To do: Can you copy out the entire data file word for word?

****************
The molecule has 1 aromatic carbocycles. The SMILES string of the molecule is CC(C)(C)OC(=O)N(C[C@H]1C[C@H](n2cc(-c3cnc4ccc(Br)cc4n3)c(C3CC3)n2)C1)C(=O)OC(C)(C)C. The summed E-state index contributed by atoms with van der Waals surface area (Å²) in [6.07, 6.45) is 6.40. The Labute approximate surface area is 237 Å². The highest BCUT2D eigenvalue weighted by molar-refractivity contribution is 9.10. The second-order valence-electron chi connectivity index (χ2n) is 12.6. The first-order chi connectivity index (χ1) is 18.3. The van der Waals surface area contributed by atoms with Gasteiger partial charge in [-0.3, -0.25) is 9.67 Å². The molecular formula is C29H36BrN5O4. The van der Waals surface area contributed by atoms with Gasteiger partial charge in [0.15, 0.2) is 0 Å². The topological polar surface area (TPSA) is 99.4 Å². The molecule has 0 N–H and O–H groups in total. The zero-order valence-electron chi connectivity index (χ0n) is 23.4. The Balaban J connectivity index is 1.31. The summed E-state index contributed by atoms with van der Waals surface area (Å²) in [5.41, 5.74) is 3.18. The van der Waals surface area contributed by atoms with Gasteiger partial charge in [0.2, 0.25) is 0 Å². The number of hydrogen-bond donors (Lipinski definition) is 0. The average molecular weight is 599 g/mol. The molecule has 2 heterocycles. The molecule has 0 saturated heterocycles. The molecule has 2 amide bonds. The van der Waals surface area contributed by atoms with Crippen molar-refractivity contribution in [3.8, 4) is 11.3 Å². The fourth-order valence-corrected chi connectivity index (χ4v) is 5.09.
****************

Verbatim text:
The molecule has 1 aromatic carbocycles. The SMILES string of the molecule is CC(C)(C)OC(=O)N(C[C@H]1C[C@H](n2cc(-c3cnc4ccc(Br)cc4n3)c(C3CC3)n2)C1)C(=O)OC(C)(C)C. The summed E-state index contributed by atoms with van der Waals surface area (Å²) in [6.07, 6.45) is 6.40. The Labute approximate surface area is 237 Å². The highest BCUT2D eigenvalue weighted by molar-refractivity contribution is 9.10. The second-order valence-electron chi connectivity index (χ2n) is 12.6. The first-order chi connectivity index (χ1) is 18.3. The van der Waals surface area contributed by atoms with Gasteiger partial charge in [-0.3, -0.25) is 9.67 Å². The molecular formula is C29H36BrN5O4. The van der Waals surface area contributed by atoms with Gasteiger partial charge in [0.15, 0.2) is 0 Å². The topological polar surface area (TPSA) is 99.4 Å². The molecule has 0 N–H and O–H groups in total. The zero-order valence-electron chi connectivity index (χ0n) is 23.4. The Balaban J connectivity index is 1.31. The summed E-state index contributed by atoms with van der Waals surface area (Å²) in [5.41, 5.74) is 3.18. The van der Waals surface area contributed by atoms with Gasteiger partial charge in [0.2, 0.25) is 0 Å². The number of hydrogen-bond donors (Lipinski definition) is 0. The average molecular weight is 599 g/mol. The molecule has 2 heterocycles. The molecule has 0 saturated heterocycles. The molecule has 2 amide bonds. The van der Waals surface area contributed by atoms with Crippen molar-refractivity contribution in [3.8, 4) is 11.3 Å². The fourth-order valence-corrected chi connectivity index (χ4v) is 5.09.